Over the past few years, factor investing, or so-called “smart beta” investment strategies, have been wildly popular—among investment product providers, at least.
Yet the origins of factor investing date back to the ’60s and ’70s, when William Sharpe, Harry Markowitz and Merton Miller won the Nobel Prize in economics for creating the Capital Asset Pricing Model (CAPM)—the original factor model.
CAPM states that the return on an investment is a function of its sensitivity to market risk, or beta. Investments with a higher beta should be rewarded with higher returns relative to a “risk-free” asset, known as return premium, to offset the higher risk. According to CAPM, an investment’s return is determined solely by its exposure to the market factor or beta.
Simply put, an investment’s risk can be explained and shaped by the investment’s underlying factors. Studies have revealed that certain factors reward investors with a return premium for bearing the additional risk.
Below, we meander through the evolving landscape and examine different strategies that can be used to implement factor frameworks in client portfolios.
In 1993, Eugene Fama and Kenneth French expanded the CAPM to include value and size factors, to coincide with the market factor, known as the “Fama and French Three-Factor Model.” Over the years, the number of factors has expande- as investment firms continue to search for factors that will contribute to higher risk-adjusted returns. Below are some of the more popular factors in use today.
In figure 1, we take a closer look at the return-risk characteristics for the factors that have at least five years of history represented by MSCI indexes.
Over the past 20 years, the low-volatility factor (MSCI World Minimum Volatility index) has provided investors with the best risk-adjusted performance and risk-return tradeoff characteristics. Not only does the low-volatility factor reward investors with outperformance versus the market, represented by the MSCI ACWI index, it achieves this performance with lower risk. The value (MSCI ACWI Value) and size (MSCI ACWI Small Cap) factors also outperform and generate superior risk-adjusted returns.
As we mentioned above, the value factor is based on value stocks outperforming growth stocks, while the size factor rests on small-cap stocks outperforming large-cap stocks. Figure 1 confirms these statements, as the value and size factors outperform their sister factors.
Now that we have confirmed that the low-volatility, value, and size factors do reward investors with superior risk-adjusted returns, we can look at the effects these factors play in different portfolios.
As we know, markets go through cycles, and unless you have a crystal ball, it is very difficult to time these cycles. As you can see in figure 2, the factors perform differently during the market cycles, which is very useful when constructing a portfolio. During market booms, the size factor, and to a certain extent the value factor, perform well. As expected, during a recession, the low-volatility factor helps minimize downside risk, leading to a potentially quicker recovery.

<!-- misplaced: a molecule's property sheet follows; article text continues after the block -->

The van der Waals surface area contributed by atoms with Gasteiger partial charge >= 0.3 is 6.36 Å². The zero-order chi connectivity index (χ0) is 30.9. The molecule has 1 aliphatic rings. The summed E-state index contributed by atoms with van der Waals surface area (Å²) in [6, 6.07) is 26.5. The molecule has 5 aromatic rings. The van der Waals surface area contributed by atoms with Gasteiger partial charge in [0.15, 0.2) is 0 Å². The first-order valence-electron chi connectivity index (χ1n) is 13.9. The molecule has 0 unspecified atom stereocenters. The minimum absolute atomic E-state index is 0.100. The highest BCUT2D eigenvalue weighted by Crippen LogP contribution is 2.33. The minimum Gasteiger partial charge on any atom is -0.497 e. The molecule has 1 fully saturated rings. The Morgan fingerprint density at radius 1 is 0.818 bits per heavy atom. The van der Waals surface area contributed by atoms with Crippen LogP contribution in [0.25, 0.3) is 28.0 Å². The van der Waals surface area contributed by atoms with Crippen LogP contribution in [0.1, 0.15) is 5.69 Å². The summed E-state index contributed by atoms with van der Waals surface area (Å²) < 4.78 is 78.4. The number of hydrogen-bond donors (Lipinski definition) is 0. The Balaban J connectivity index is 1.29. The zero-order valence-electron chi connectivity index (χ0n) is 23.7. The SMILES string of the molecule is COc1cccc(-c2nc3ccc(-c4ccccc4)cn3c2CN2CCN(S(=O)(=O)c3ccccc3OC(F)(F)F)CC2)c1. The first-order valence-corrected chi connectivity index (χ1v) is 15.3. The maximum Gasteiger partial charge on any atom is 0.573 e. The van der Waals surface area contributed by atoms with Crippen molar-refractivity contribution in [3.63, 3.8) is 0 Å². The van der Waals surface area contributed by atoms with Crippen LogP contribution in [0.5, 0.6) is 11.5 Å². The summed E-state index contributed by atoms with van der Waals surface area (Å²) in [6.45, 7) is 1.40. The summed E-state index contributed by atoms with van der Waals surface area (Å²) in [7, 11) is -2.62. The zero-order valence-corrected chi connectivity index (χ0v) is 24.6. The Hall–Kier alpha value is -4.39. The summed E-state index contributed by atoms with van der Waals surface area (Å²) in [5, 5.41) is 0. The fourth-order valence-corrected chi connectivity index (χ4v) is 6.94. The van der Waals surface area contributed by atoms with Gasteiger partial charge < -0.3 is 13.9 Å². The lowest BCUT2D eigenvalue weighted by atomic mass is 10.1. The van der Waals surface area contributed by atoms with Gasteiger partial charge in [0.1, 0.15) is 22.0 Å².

There are different strategies that can be implemented when incorporating factors into a client portfolio. The first is a satellite strategy, like smart beta strategies, which is employed by using a broad market-investment vehicle as the core, while incorporating products that focus on the individual factors as the ancillary pieces in an attempt to add alpha. Employing a satellite approach provides additional market-cycle diversification and reduces the need to correctly time the market cycles, while also trying to increase risk-adjusted performance.
Another strategy is to cut out a piece of the client portfolio, say 10 percent, and invest in one or two of the factors. For example, adding a low-volatility investment vehicle for a risk-averse client. This strategy is useful for clients with a specific goal; for example, capital preservation. Figure 3 displays the two strategies and how they compare. As you can see, adding a low-volatility factor (10%) to a traditional, global balanced portfolio produces superior risk-adjusted performance.
Factors do not only apply to equities. There are also fixed income factors such as credit, liquidity and term. From the above analysis, one can conclude that certain factors do contribute to increased risk-adjusted performance. Depending on investment objective, different strategies incorporating factors can benefit your clients when used correctly. But it’s important to understand the benefits and risks associated with factor-based investing, and whether they are appropriate for your clients.
Ryan Nauman is a VP, Product, and Market Strategist at Informa Financial Intelligence. His market analysis and commentaries are available at www.informais.com/blog.